The switch controller of the present invention rectifies the AC voltage to provide positive or negative DC voltage for the sending control lines. Thus, when the lever is shifted, the control circuit board in the switch controller generates DC voltage that signals the servomechanism with either a positive current or a negative current. Each sending line moves the DC motor of the switch mechanism in a particular direction. Thus, a positive voltage moves the motor in one direction and negative moves the motor in the opposite direction. Depending upon the voltage input, the motor turns a spur gear either clockwise or counter clockwise. The spur gear moves a cam gear. The cam gear can have a small stud protruding from the back of the switch housing to allow for manual operation by the operator. The cam gear has a raised cam in a slot to move a slide lever. The cam and slot provide motion as well as positive lock at the end of travel in each direction. As the cam gear turns, upwardly arranged pegs on the cam gear actuates the switch arm to stop the voltage input by triggering the SPDT microswitch. This reverses the source of voltage to the DC motor, stops motion, and prepares the motor for movement in the opposite direction.
 The connecting rod is attached to the movable train track slide rails and the servomechanism lever. The connecting rod can be a flattened shaft. The rod pushes or pulls the slide rail section to either allow the train to continue down the main line or to turn out onto the side or secondary line.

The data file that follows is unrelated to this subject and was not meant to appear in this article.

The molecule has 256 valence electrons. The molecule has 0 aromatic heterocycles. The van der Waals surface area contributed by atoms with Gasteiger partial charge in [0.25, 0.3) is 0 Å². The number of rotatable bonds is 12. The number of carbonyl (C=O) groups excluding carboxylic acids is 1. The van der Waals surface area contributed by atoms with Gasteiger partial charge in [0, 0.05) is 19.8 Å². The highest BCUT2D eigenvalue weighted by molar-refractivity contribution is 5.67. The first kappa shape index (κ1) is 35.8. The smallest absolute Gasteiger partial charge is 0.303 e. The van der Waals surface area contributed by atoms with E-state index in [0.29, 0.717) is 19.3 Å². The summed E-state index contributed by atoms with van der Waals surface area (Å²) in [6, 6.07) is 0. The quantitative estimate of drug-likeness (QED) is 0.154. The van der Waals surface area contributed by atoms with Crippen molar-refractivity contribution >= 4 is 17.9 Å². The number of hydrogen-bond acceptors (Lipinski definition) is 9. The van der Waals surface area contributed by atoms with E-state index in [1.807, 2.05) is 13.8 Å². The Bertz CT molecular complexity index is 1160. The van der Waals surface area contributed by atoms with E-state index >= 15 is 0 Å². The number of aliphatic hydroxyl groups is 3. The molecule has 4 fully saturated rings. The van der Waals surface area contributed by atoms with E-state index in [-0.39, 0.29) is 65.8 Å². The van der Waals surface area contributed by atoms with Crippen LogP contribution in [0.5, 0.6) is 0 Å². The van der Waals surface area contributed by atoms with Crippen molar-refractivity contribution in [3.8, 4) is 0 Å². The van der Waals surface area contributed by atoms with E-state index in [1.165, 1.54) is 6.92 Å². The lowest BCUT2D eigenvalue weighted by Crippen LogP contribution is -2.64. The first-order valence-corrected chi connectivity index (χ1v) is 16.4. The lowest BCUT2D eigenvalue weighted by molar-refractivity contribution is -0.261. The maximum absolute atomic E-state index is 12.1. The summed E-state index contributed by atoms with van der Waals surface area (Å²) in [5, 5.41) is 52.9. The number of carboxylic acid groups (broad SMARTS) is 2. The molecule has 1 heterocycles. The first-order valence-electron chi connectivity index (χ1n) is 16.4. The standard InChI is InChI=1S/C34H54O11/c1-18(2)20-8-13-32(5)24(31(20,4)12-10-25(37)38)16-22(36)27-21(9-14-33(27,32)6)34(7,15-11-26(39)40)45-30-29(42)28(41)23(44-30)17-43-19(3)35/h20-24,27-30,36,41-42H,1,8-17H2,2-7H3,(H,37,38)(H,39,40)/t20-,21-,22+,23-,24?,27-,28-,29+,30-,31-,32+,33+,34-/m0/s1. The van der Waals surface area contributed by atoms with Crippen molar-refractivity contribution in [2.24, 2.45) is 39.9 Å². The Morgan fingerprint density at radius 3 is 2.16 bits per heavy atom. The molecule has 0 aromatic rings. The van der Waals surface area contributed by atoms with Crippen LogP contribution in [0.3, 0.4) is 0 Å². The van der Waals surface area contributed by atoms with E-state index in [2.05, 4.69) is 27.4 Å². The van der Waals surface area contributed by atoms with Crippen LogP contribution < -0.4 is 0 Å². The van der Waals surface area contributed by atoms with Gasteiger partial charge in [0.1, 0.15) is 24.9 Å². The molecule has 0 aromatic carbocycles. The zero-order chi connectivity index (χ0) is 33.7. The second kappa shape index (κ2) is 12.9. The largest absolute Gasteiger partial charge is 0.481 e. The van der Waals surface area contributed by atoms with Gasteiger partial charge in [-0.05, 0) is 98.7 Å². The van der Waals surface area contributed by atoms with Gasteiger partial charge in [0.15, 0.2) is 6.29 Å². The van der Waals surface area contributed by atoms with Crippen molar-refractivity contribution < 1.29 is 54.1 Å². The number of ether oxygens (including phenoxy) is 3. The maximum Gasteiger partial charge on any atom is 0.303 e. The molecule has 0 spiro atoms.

FIG. 1 is a top plan view of a left turnout switch according to the invention.
FIG. 2 is a top plan view of a right turnout switch according to the invention.
FIG. 3 is an enlarged top plan view of the right turnout switch of FIG. 2.
FIG. 4 is an enlarged plan view of the switch connecting rod of FIG. 3.
FIG. 5 is an enlarged side cross-sectional view of the left turnout switch mechanism of FIG. 1.
FIG. 6 is an enlarged bottom plan view of the switch mechanism of FIG. 5 removed from the base plate.
FIG. 7 is the top plan view of the right turnout switch shown in FIG. 3 with the switch mechanism removed.